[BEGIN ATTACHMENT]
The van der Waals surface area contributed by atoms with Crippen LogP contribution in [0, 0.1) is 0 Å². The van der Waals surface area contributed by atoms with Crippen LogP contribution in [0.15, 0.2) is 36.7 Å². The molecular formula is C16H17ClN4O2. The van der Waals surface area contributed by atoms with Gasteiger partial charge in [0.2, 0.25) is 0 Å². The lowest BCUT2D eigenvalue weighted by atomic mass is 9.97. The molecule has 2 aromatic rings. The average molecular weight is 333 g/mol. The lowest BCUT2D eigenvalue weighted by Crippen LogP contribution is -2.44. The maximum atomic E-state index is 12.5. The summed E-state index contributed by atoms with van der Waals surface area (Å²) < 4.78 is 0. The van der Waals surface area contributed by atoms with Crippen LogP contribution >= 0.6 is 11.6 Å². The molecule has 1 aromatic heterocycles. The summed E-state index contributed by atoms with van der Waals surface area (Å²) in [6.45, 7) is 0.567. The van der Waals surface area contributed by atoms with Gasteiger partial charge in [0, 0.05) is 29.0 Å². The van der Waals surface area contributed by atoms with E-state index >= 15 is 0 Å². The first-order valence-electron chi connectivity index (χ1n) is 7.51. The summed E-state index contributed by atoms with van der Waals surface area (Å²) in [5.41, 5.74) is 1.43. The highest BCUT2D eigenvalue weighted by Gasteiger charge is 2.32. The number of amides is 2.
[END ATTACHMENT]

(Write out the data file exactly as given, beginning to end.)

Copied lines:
The van der Waals surface area contributed by atoms with Crippen LogP contribution in [0, 0.1) is 0 Å². The van der Waals surface area contributed by atoms with Crippen LogP contribution in [0.15, 0.2) is 36.7 Å². The molecular formula is C16H17ClN4O2. The van der Waals surface area contributed by atoms with Gasteiger partial charge in [0.2, 0.25) is 0 Å². The lowest BCUT2D eigenvalue weighted by atomic mass is 9.97. The molecule has 2 aromatic rings. The average molecular weight is 333 g/mol. The lowest BCUT2D eigenvalue weighted by Crippen LogP contribution is -2.44. The maximum atomic E-state index is 12.5. The summed E-state index contributed by atoms with van der Waals surface area (Å²) < 4.78 is 0. The van der Waals surface area contributed by atoms with Crippen LogP contribution >= 0.6 is 11.6 Å². The molecule has 1 aromatic heterocycles. The summed E-state index contributed by atoms with van der Waals surface area (Å²) in [6.45, 7) is 0.567. The van der Waals surface area contributed by atoms with Gasteiger partial charge in [0, 0.05) is 29.0 Å². The van der Waals surface area contributed by atoms with E-state index >= 15 is 0 Å². The first-order valence-electron chi connectivity index (χ1n) is 7.51. The summed E-state index contributed by atoms with van der Waals surface area (Å²) in [5.41, 5.74) is 1.43. The highest BCUT2D eigenvalue weighted by Gasteiger charge is 2.32. The number of amides is 2.